Accession: 226.37.004
Editorial Title: Fanny McNeil Potter to Mary Baker Eddy, March 12, 1882
Author: Fanny McNeil Potter 
Recipient: Mary Baker Eddy 
Date: March 12, 1882
Manuscript Description: Handwritten by Fanny McNeil Potter on unlined paper.
Final Edits
Original Document

226.37.004
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I was delighted to hear from you my darling friend. I have missed you sadly. I am thankful to say my eye is improving, I think under your care for me. How I appreciate all thy tenderness, "I need it, I need it every day & hour"Editorial Note: This is an allusion to the hymn "I Need Thee every hour," with words by Annie Sherwood Hawks (1836 - 1918) and music by Robert Lowry (1826 - 1899).. I was obliged to occupy the sitting room two nights on account of washing of my room & bed with strong Carbolic

I tried to make a quiet change but finding a scene in store for me decided to "Suffer, & feel strong." I hope to leave soon. I think West for a short time, then to N.Y. I met our "English friend" at the "White House." He spoke & we had quite an interview. I will tell you all when we meet. I hope you are succeeding. I presume you are well. I infer your students have each spoken for themselves, & I am the last, but I trust not least among them, my love though quiet, is strong, & deep dear one for you. I quite long for a meeting with you under brighter circumstances. What a winter I have passed, & for What? With much love & a kiss for your dearself & kind regards for your husband I remain as ever Truly Yrs & Lovingly

226.37.004
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I was delighted to hear from you my darling friend. I have missed you sadly. I am thankful to say my eye is improving, I think under your care for me. How I appreciate all thy tenderness, "I need it, I need it every day & hour"Editorial Note: This is an allusion to the hymn "I Need Thee every hour," with words by Annie Sherwood Hawks (1836 - 1918) and music by Robert Lowry (1826 - 1899).. I was obliged to occupy the sitting room two nights on account of washing of my room & bed with strong Carbolic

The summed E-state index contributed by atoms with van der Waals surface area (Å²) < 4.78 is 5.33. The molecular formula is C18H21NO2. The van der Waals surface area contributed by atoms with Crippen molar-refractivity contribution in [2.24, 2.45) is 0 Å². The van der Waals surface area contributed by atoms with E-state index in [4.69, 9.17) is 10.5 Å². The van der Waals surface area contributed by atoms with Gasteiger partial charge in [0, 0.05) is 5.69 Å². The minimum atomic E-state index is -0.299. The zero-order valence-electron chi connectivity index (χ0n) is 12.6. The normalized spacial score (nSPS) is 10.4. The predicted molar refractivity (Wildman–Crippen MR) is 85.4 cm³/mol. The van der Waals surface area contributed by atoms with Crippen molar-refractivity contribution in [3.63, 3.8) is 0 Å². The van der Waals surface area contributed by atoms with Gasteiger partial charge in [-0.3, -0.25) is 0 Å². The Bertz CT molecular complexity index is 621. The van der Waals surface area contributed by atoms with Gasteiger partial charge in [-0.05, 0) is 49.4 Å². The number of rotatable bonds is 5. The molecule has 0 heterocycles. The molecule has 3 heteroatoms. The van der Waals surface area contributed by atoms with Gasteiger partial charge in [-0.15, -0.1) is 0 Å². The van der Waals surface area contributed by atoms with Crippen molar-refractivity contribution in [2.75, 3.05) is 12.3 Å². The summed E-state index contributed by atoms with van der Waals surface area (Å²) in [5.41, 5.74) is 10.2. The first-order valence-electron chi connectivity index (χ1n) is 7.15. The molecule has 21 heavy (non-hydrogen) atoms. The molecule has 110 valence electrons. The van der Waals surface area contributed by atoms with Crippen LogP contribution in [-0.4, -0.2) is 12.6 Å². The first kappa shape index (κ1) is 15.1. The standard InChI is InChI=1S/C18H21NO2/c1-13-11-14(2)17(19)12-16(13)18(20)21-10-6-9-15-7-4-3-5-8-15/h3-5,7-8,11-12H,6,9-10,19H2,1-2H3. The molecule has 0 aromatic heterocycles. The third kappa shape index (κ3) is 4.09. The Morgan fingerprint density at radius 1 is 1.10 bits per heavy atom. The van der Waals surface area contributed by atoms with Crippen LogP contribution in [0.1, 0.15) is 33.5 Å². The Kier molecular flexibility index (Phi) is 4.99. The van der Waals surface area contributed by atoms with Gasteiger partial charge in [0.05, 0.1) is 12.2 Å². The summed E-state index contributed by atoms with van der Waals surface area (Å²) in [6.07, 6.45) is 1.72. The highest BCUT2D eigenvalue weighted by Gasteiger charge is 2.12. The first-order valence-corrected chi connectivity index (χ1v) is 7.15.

I tried to make a quiet change but finding a scene in store for me decided to "Suffer, & feel strong." I hope to leave soon. I think West for a short time, then to N.Y. I met our "English friend" at the "White House." He spoke & we had quite an interview. I will tell you all when we meet. I hope you are succeeding. I presume you are well. I infer your students have each spoken for themselves, & I am the last, but I trust not least among them, my love though quiet, is strong, & deep dear one for you. I quite long for a meeting with you under brighter circumstances. What a winter I have passed, & for What? With much love & a kiss for your dearself & kind regards for your husband I remain as ever Truly Yrs & Lovingly